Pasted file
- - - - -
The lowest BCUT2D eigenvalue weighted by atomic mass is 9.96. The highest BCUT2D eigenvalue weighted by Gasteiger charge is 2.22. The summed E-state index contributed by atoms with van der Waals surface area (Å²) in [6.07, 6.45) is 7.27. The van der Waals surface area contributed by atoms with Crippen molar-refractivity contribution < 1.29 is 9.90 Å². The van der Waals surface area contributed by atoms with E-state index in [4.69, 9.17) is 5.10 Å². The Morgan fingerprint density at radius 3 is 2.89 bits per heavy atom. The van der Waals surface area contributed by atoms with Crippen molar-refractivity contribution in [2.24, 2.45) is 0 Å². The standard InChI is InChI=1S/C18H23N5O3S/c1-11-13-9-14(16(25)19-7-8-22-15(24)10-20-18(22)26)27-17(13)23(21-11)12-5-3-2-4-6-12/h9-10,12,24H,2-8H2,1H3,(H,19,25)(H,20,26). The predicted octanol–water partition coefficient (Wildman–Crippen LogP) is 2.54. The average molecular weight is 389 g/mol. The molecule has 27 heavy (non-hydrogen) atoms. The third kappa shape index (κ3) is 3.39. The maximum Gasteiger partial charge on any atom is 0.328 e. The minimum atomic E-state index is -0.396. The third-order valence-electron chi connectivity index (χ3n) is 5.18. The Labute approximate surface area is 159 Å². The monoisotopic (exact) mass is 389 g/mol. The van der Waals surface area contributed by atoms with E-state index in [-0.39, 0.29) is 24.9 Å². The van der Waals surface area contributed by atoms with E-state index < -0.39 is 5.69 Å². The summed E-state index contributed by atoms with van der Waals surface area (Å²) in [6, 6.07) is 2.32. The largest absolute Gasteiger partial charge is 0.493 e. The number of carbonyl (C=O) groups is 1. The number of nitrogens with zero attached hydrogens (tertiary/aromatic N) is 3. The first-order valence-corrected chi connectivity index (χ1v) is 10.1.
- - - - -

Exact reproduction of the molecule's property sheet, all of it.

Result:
The lowest BCUT2D eigenvalue weighted by atomic mass is 9.96. The highest BCUT2D eigenvalue weighted by Gasteiger charge is 2.22. The summed E-state index contributed by atoms with van der Waals surface area (Å²) in [6.07, 6.45) is 7.27. The van der Waals surface area contributed by atoms with Crippen molar-refractivity contribution < 1.29 is 9.90 Å². The van der Waals surface area contributed by atoms with E-state index in [4.69, 9.17) is 5.10 Å². The Morgan fingerprint density at radius 3 is 2.89 bits per heavy atom. The van der Waals surface area contributed by atoms with Crippen molar-refractivity contribution in [2.24, 2.45) is 0 Å². The standard InChI is InChI=1S/C18H23N5O3S/c1-11-13-9-14(16(25)19-7-8-22-15(24)10-20-18(22)26)27-17(13)23(21-11)12-5-3-2-4-6-12/h9-10,12,24H,2-8H2,1H3,(H,19,25)(H,20,26). The predicted octanol–water partition coefficient (Wildman–Crippen LogP) is 2.54. The average molecular weight is 389 g/mol. The molecule has 27 heavy (non-hydrogen) atoms. The third kappa shape index (κ3) is 3.39. The maximum Gasteiger partial charge on any atom is 0.328 e. The minimum atomic E-state index is -0.396. The third-order valence-electron chi connectivity index (χ3n) is 5.18. The Labute approximate surface area is 159 Å². The monoisotopic (exact) mass is 389 g/mol. The van der Waals surface area contributed by atoms with E-state index in [-0.39, 0.29) is 24.9 Å². The van der Waals surface area contributed by atoms with E-state index < -0.39 is 5.69 Å². The summed E-state index contributed by atoms with van der Waals surface area (Å²) in [6, 6.07) is 2.32. The largest absolute Gasteiger partial charge is 0.493 e. The number of carbonyl (C=O) groups is 1. The number of nitrogens with zero attached hydrogens (tertiary/aromatic N) is 3. The first-order valence-corrected chi connectivity index (χ1v) is 10.1.